A man who alleges he was beaten by other inmates at the direction of prison officials filed a lawsuit this week against the state corrections department.

The suit alleges prison officials ordered inmates to beat the man last year after he refused to grind paint off a cell-block floor without eye or respiratory protection.

The inmate, Nickolas Milligan, refused the order out of concern that the paint contained lead or other dangerous substances, according to the suit filed Monday in the First Judicial District Court.

The suit also alleges medical staff at the Central New Mexico Correctional Facility in Los Lunas falsified documentation by indicating that Milligan refused medical treatment after the 2022 attack.

A spokeswoman for the New Mexico Corrections Department said the agency cannot comment on pending litigation.

The suit comes as lawmakers consider legislation that would create an 11-member corrections advisory board to provide independent oversight of inmate safety and personnel issues in New Mexico prisons. House Bill 297 remains in the House Judiciary Committee.

New Mexico spent about $1.9 million to settle 29 legal claims against the Corrections Department in a recent 12-month period, including a $450,000 settlement stemming from an inmate’s accusation that a corrections officer raped her twice.

The new lawsuit, filed by the American Civil Liberties Union of New Mexico and the Hall Monagle Huffman and Wallace law firm, identifies as defendants the New Mexico Corrections Department and two corrections officers, Cameron Watson and Capt. Jessie Diaz. It seeks unspecified damages.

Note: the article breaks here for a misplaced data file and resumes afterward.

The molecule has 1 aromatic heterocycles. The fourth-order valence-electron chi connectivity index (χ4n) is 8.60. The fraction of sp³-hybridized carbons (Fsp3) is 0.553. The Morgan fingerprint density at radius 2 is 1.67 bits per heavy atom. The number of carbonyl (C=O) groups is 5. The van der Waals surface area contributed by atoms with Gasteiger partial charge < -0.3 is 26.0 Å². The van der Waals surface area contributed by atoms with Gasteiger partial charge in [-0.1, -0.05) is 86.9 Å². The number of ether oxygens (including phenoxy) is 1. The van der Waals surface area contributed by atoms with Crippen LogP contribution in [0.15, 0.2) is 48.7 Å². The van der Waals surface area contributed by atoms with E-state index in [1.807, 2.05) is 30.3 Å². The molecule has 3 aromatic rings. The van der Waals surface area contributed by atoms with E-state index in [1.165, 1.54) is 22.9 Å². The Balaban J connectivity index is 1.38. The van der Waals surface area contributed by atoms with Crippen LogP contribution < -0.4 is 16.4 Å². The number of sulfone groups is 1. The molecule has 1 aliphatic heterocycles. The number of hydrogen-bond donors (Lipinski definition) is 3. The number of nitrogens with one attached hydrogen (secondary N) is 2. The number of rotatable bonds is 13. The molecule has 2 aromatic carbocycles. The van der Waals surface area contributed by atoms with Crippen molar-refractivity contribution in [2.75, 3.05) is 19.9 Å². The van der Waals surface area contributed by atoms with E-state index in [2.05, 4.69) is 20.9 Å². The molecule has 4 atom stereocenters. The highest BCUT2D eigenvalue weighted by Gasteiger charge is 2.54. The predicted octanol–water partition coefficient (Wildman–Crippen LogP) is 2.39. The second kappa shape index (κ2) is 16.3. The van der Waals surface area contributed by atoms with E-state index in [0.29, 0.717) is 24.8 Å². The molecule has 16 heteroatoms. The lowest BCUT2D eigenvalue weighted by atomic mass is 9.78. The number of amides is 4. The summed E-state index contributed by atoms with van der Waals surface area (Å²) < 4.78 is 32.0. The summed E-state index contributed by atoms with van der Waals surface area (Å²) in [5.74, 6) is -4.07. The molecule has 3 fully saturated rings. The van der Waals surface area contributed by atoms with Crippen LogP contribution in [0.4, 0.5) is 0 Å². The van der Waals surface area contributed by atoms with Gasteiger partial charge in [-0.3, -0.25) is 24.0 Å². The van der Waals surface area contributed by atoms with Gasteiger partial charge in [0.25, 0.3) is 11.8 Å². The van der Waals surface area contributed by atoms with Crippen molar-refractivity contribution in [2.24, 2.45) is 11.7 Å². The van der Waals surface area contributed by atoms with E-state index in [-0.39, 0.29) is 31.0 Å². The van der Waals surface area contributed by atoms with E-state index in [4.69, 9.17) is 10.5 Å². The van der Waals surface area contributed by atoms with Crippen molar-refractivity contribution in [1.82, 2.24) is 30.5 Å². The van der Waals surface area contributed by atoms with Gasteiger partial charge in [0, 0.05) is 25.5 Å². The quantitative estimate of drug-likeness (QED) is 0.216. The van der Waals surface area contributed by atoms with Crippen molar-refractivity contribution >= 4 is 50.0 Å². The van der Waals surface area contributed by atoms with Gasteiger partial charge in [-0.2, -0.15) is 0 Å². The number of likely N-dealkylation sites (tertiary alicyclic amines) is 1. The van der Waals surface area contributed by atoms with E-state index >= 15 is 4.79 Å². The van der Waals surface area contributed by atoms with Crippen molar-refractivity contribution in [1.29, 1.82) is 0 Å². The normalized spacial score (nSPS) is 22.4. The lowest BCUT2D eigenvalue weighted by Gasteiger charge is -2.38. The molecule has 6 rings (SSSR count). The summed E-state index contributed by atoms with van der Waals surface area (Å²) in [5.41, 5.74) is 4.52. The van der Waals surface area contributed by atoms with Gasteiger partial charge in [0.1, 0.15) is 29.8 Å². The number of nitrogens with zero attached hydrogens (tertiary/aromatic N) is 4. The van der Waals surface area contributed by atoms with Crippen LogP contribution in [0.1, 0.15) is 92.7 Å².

On Aug. 10, 2022, Milligan was assigned to a work crew, which was often used as a “punitive work detail for noncompliant inmates,” according to the suit.

After Milligan refused Watson’s order to grind paint off the floor, Diaz arrived on the scene with three inmates and threatened Milligan with punishment “including physical violence” if he didn’t comply, the suit alleges.

Diaz ordered the three inmates to punish Milligan, according to the suit. A fourth inmate participated in the attack as Watson and Diaz “watched this beating take place and made no effort to intervene,” it said.

Milligan sought treatment at the prison’s medical unit for “substantial physical and psychological harm,” the suit said.

While waiting for treatment, Diaz allegedly “mocked” Milligan and asked “was it worth it?” the suit alleges. When Mulligan argued that the beating was unjust and unlawful, he was refused medical treatment and sent back to his cell, it said.

What’s your Reaction?
+1
1
+1
6
+1
1
+1
0
+1
1
+1
3
Olivier Uyttebrouck | Albuquerque Journal Staff Writer